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How to setup an SVN repo in Xcode

If you purchase a component from the Dr. Touch’s Parts Store you will receive a quick start guide which includes the access details to the Subversion repository that keeps my code. The address of the repository uses HTTPS protocol, which confuses some people into thinking that they could use a browser to download the files.

That’s why I made this video showing how to properly set up your Xcode to get the source for any part onto your harddisk.

The advantage of following this guide is that you end up with a “working copy” of the contents of the repository. That means that you can simply pick “SCM – Update Entire Project” and you get your copy updated to the latest version.

There are generally several methods how you could add external code to your own project, besides of simply copying it. The problem with just copying is that it’s quite hard to keep all the individual copies of a framework updated in all of your projects.

In my case I am continuing development on most of my components if I add them to one of my own apps, but I don’t want to have to make all additions that I put into the new project into the component project a second time. Development is boring if you have to repeat steps. Surely there has to be a method to have the updates stream back from the app project to the component project.

In fact, there is. The technique to use is called …

External SVN References

You can instruct your Subversion client to treat a specific folder as coming from a different SVN Repo. This is quick to do on the command line, some Subversion clients offer this as well. Xcode does not, yet. I thought that this “Multiple Project Roots” feature was supposed to achieve this, but if I set up a folder coming from a different repo I can no longer “Commit Entire Project”.

Open Terminal and navigate into your project root folder (or any location where you want such an external reference to be). Then type the following, the first being the name of the new folder, the second being the SVN URL. Note that spaces in the URL need to be URL-encoded. Don’t forget the period at the end telling SVN that you mean the current folder.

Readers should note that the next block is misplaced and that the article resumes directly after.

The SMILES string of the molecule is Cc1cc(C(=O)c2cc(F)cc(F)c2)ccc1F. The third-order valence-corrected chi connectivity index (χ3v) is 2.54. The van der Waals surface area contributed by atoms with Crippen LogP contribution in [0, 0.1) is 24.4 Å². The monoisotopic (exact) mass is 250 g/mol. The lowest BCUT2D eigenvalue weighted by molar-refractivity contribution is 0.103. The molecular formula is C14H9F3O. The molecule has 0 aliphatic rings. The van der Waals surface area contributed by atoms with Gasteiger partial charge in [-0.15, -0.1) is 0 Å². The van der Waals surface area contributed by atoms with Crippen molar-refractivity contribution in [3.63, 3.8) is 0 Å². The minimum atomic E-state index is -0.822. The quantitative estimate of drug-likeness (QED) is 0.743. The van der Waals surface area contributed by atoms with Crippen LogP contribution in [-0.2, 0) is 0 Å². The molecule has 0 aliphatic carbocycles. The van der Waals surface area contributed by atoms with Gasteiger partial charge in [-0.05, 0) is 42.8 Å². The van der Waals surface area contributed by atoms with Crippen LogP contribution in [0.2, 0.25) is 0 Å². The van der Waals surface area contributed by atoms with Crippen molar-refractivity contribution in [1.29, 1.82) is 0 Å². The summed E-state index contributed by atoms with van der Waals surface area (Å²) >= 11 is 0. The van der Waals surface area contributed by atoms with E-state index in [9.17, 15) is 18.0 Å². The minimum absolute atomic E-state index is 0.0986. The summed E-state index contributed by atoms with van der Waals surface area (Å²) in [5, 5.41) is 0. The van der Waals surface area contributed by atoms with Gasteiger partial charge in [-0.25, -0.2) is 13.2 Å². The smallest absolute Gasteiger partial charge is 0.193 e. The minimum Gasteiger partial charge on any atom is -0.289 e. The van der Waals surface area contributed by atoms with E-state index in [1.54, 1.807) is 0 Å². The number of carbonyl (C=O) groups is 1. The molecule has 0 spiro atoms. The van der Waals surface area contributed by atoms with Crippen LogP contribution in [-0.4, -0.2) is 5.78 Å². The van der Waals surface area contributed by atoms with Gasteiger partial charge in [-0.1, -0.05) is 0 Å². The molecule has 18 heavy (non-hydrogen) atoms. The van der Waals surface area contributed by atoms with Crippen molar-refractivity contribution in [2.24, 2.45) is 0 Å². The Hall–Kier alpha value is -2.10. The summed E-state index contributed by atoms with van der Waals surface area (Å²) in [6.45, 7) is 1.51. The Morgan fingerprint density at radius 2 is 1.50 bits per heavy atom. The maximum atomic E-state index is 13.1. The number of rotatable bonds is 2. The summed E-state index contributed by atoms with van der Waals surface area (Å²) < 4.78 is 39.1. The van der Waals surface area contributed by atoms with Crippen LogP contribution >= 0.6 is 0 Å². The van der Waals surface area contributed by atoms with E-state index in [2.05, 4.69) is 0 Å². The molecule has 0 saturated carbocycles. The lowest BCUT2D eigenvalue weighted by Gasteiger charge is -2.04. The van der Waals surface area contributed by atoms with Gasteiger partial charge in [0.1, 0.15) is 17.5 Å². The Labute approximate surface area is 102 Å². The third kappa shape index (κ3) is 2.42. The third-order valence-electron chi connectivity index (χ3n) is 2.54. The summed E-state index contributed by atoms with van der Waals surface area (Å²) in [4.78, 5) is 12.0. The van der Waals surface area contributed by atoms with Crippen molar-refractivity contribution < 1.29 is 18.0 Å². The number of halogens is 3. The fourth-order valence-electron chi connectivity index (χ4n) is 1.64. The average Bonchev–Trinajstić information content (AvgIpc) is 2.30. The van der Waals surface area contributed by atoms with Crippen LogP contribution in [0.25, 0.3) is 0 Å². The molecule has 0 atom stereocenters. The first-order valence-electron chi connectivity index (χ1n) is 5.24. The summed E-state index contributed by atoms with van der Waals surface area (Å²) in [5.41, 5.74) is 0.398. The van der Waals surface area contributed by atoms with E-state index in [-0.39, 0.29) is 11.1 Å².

svn propset svn:externals 'DTChartView' .

Alternatively you can also uses propedit, if you set up the editor to use for SVN. Though this means that you have to know your way around a Unix text editor like vi.

export SVN_EDITOR=vim
svn propedit svn:externals .

If you now perform an Update then SVN will create a directory with the name DTChartView and will check out the contents of the passed SVN URL into it.

From here on forth you can work with these files just like with any other files, for example add them to the Xcode project in which you want to use it. Changes are treated just the same. Local modifications get an M, available updates on the server are marked U, etc.

Only thing I noticed is that “SCM – Commit Entire Project” does not commit contents of external SVNs at the same time. Whereas a “SCM – Update Entire Project” seems to get all updates globally. As usual you can commit individual files or multiple files regardless from which repo they stem.

So if you tend to modularize your code and find that you keep reusing and refining your core toolbox, then this technique might just be what you need because this way you can update your tools while working on another app.


There also seems to be a bug in Xcode dealing with external references that are on a different server than where your project is residing. The above mentioned steps worked without problem while I was moving around on the same server. But as soon as I had a project on a different server than mine, Xcode started to be unable to authenticate to my own server when it tried to refresh. I kept getting “Could not authenticate to server: rejected Basic challenge”. The log file on my SVN server told me “Password mismatch”. One theory I pursued for some time is that I have the same user name on both servers, but different passwords. Maybe Xcode got stuck sending the wrong one. Who knows…

At the same time the command line tools as well as the Versions svn client that I was trying out did not have this problem. That’s how I judge this to be some Xcode weirdness. But for me personally this is not a problem because I tend to  keep all my source code on the same server.

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